Mother Knows Best?
I don't know why it is said that "Mother knows best." I never felt like I knew much of anything. I can so vividly remember the day I was sent home from the hospital with my first newborn daughter in my arms. It had all been such a beautiful and safe experience up to that point. Of course there were moments of pain and fear, but I felt that I was in good hands with professionals who understood the birthing process and would care for me and the baby. They showed me how to hold the baby, and breastfeed, and how to wrap the baby in a receiving blanket. They brought the baby in only for feedings and took her to the nursery when she cried. It was all so beautiful.
Then suddenly two days after this major life experience (while I was still in serious discomfort from an episiotomy), they put me in a wheelchair with the baby and sent us and my husband on our merry way. It felt surreal. We were in our mid-twenties. We had no idea what the hell to do from that moment on. And twenty-three years later, we still don't have a clue.
In fact, mothering is one of the few situations in which I feel completely powerless. I was never in control. From the very moment of conception, it was all out of my hands. I had two miscarriages, so fear was usually predominant especially in the first trimester. For nine months I waited anxiously as this being grew within me. All I could control was what I consumed really. Oftentimes I even seemed to have no control over that. Weird cravings hit at odd times of the day and night. It might sound cute, but it wasn't. When I had a craving, it was as if an alien possessed me. I had no control. This thing wanted hot dogs and anything else that contained nitrates. I was big into health food at the time, but I had no control. I ate the hot dogs and pepperoni.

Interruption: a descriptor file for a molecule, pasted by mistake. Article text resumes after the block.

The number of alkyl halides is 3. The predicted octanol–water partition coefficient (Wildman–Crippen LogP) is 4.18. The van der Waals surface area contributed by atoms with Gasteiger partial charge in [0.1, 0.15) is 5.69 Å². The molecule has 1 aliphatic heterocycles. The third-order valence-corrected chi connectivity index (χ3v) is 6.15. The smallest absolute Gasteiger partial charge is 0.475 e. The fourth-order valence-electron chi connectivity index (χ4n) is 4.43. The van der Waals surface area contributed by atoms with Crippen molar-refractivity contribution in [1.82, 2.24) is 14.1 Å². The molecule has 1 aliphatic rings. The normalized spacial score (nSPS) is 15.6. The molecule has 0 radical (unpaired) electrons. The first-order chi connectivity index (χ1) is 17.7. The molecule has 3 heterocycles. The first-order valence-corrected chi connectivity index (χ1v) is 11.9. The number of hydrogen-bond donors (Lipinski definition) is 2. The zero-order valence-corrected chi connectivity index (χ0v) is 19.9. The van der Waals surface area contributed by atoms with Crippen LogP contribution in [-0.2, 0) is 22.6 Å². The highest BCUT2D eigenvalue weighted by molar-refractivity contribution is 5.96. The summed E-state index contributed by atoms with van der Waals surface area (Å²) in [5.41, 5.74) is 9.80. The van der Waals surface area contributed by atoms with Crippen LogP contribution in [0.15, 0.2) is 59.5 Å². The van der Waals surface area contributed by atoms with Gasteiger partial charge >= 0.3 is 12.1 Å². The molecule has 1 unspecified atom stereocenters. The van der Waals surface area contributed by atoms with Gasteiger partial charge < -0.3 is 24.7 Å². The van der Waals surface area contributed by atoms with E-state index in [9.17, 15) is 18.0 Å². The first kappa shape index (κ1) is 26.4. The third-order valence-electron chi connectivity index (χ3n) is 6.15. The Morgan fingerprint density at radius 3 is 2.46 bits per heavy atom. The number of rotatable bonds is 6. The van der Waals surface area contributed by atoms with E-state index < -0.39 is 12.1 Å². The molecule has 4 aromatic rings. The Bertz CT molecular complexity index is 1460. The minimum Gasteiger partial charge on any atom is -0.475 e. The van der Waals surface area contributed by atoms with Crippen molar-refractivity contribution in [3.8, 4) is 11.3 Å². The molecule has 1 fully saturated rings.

I waited patiently as my body warped inside and out. It was a time of hope and trust; of fear and faith; of mystery and intrigue; of wonder and awe. Words could never describe the beauty of the birthing process. The body is so amazing, and all the intellect in the world is pretty much worthless when it comes to the birthing process. There's not much you can do except sit back and wait for the body to do what it is going to do while praying that what comes out is human. A miracle happens every single time a baby is born.
Somewhere along the lines I guess I forgot that feeling of powerlessness, and I started forcing my control. It's all with the best of intentions, of course. We're in a no-win situations, we mothers. You have to look at it from our perspective. We're to discipline, yet forgive; protect, yet release; guide, yet detach. We're expected to know everything, then we're told we know nothing. We're expected to be available, but we're told to get our own lives.
It's all very confusing, and I personally can never believe how seriously my kids take me! My youngest daughter and I were talking just last week, and I was apologizing for something I said recently. Then I thought about it and said: "I can't believe you take me that seriously!" My daughter laughed and replied: "You're my mom!" I was not much older than she is now when I was pregnant. Funny, isn't it? I replied: "I'm just like you, but I had a child. I wasn't given all the answers - just the child. I do the best I can." I think the saying should be changed from: "Mother knows best" to something like "Mother does her best with the best of intentions." That's the truth, and hopefully that's enough.
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